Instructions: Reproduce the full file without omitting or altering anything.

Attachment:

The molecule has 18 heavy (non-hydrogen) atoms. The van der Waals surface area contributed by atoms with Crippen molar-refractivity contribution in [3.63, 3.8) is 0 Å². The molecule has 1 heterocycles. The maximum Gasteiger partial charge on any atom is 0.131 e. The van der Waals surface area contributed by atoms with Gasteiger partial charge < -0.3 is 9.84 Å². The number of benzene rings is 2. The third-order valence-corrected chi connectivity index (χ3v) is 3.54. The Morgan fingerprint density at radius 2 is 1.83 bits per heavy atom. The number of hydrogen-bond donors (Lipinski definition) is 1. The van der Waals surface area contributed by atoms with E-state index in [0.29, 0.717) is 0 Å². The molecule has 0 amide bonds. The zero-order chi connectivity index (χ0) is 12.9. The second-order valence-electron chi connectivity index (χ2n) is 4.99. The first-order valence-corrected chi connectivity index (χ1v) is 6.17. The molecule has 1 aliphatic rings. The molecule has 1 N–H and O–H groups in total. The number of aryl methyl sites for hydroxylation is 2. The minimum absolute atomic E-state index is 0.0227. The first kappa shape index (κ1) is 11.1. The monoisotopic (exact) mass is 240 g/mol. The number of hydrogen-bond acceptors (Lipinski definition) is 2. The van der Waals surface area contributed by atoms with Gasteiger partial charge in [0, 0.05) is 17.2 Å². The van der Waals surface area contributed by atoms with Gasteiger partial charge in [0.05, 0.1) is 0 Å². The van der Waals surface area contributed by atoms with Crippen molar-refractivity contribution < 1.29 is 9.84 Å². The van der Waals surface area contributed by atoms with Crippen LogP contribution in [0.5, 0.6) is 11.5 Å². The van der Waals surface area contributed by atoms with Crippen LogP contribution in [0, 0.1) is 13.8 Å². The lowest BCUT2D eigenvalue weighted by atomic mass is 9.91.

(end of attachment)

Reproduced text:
The molecule has 18 heavy (non-hydrogen) atoms. The van der Waals surface area contributed by atoms with Crippen molar-refractivity contribution in [3.63, 3.8) is 0 Å². The molecule has 1 heterocycles. The maximum Gasteiger partial charge on any atom is 0.131 e. The van der Waals surface area contributed by atoms with Gasteiger partial charge < -0.3 is 9.84 Å². The number of benzene rings is 2. The third-order valence-corrected chi connectivity index (χ3v) is 3.54. The Morgan fingerprint density at radius 2 is 1.83 bits per heavy atom. The number of hydrogen-bond donors (Lipinski definition) is 1. The van der Waals surface area contributed by atoms with E-state index in [0.29, 0.717) is 0 Å². The molecule has 0 amide bonds. The zero-order chi connectivity index (χ0) is 12.9. The second-order valence-electron chi connectivity index (χ2n) is 4.99. The first-order valence-corrected chi connectivity index (χ1v) is 6.17. The molecule has 1 aliphatic rings. The molecule has 1 N–H and O–H groups in total. The number of aryl methyl sites for hydroxylation is 2. The minimum absolute atomic E-state index is 0.0227. The first kappa shape index (κ1) is 11.1. The monoisotopic (exact) mass is 240 g/mol. The number of hydrogen-bond acceptors (Lipinski definition) is 2. The van der Waals surface area contributed by atoms with Gasteiger partial charge in [0, 0.05) is 17.2 Å². The van der Waals surface area contributed by atoms with Gasteiger partial charge in [0.05, 0.1) is 0 Å². The van der Waals surface area contributed by atoms with Crippen molar-refractivity contribution < 1.29 is 9.84 Å². The van der Waals surface area contributed by atoms with Crippen LogP contribution in [0.5, 0.6) is 11.5 Å². The van der Waals surface area contributed by atoms with Crippen LogP contribution in [0, 0.1) is 13.8 Å². The lowest BCUT2D eigenvalue weighted by atomic mass is 9.91.